We can parallel these five levels—the truth of truth, truth, the cusp of truth, subtle falsehood, and blatant falsehood—to the five titles discussed in the Tanya’s first chapter: the consummate tzaddik (the truth of truth), the non-consummate tzaddik (truth), the intermediate person (the cusp of truth), the non-consummately evil person (subtle falsehood) and the consummately evil person (blatant falsehood).
The Lubavitcher Rebbe explains that the two levels of truth exist in different worlds. Shmuel’s approach, which seems less accurate in our world, is the truer approach in the spiritual world.
We can learn an important foundation that can be applied to other matters from the Rebbe’s words. What is understood in our world as being approximate—as rounding out the numbers—is the correct and more exact reality in the higher world. And what we understand as accurate in our world, is only approximate, relative to the true reality in the upper world. We may have thought that the upper worlds are complicated and complex worlds of intellect, while our material world is simpler. But just the opposite is true. The abstract spiritual reality is relatively simple and clear. As we descend into the lower worlds, all the way to physical reality, there are more details and more complications, and everything becomes less accurate and more unclear.
We can replace the “truth” and “falsehood” with “approximate” and “exact.” As we explained, the perception of reality in different worlds reveals the complex reciprocity between approximate and precise. These two adjectives switch places when the perspective changes. What is considered exact in this world is nothing more than approximate in the higher world (according to Rav Ada’s approach) and what is only approximate in our world (according to Shmuel’s approach) is precise in the higher world.
It is specifically when we reach the lower level, corresponding with the sefirah of kingdom whose “legs descend to death,” that we encounter the need to use the approximate. Lower levels are a realm of the complex possibilities that are not clearly defined as either black or white, unlike the more abstract discussions of Jewish law, for example. As we descend into the realms of action replete with issues related to current events and politics, the clarity of theoretical legal discussion (including the practical application of Jewish law, which focuses on how to apply rulings in these issues with respect to a private individual, who can isolate himself from the outside world), an apparent gap opens between the Torah and reality. Those who decide on the ruling in such events need to bridge the gap between reality and the normative approach found in Jewish law; they need to unite the precision of the heavens with the practical approximate-ness of physical reality. We can say that the deviation of the lower world from the precision of the higher world is what makes issues related to the public, such as laws of war, etc., to be less attractive to Torah scholars, who like to engage in clear and exact topics.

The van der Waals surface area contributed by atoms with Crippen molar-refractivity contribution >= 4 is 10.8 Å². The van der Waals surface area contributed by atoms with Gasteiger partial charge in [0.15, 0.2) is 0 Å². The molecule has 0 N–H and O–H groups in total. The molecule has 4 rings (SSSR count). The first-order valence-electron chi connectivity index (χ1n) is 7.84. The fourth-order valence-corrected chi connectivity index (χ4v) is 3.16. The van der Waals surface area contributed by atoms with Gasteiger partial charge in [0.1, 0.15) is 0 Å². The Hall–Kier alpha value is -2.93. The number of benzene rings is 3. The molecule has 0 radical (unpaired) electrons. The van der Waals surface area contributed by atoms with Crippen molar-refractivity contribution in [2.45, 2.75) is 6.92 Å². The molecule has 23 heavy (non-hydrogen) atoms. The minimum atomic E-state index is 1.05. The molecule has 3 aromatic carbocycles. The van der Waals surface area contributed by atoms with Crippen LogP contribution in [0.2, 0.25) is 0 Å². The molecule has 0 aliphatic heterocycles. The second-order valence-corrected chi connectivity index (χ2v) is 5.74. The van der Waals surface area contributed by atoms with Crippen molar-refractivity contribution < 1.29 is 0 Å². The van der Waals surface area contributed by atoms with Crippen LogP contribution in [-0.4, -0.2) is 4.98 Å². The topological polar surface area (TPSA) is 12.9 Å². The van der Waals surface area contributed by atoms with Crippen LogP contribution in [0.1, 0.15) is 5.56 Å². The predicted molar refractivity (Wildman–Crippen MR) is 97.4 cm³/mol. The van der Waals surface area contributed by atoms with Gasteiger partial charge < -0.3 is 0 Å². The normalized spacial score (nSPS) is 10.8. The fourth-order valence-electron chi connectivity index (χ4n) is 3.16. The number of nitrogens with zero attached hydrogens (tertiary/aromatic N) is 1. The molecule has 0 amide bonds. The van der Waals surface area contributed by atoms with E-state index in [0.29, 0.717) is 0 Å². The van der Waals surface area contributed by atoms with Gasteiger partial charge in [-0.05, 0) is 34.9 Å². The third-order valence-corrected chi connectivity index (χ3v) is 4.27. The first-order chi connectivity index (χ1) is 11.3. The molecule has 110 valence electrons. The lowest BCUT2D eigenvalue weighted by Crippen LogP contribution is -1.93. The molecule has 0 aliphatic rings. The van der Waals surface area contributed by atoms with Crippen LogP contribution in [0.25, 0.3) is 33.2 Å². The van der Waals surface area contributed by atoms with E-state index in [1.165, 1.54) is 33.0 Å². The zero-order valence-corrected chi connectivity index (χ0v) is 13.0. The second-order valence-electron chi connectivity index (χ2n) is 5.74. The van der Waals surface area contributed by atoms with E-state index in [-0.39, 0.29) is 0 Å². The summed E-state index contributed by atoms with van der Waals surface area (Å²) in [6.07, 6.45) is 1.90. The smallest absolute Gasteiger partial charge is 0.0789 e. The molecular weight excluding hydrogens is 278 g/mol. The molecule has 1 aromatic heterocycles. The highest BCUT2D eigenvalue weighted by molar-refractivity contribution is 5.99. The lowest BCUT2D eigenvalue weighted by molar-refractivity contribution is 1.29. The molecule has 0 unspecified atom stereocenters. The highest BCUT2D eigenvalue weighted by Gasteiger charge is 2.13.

An example of the approximate-ness required in order to appoint a ruler can be found in Rebbe Nachman’s story, “The Master of Prayer,” which describes how each group chose a king, with the knowledge that he is not the true king, but rather, an approximate king who displays just one of the attributes of the consummate king. The same holds true for the individual when looking for a soulmate. The Lubavitcher Rebbe emphasized that often, people have an exact picture of what their spouse should be like, including an array of specific characteristics and personality traits. We must know, however, that although this picture may be accurate and acceptable in the higher world (the world of thought), in our lower world nothing is perfect and we can expect to find someone who only approximately fits the specific picture in our heads.
Image: Ishpashout, CC BY-SA 3.0 <https://creativecommons.org/licenses/by-sa/3.0>, via Wikimedia Commons
. Discourse of the Last Day of Pesach, 5713.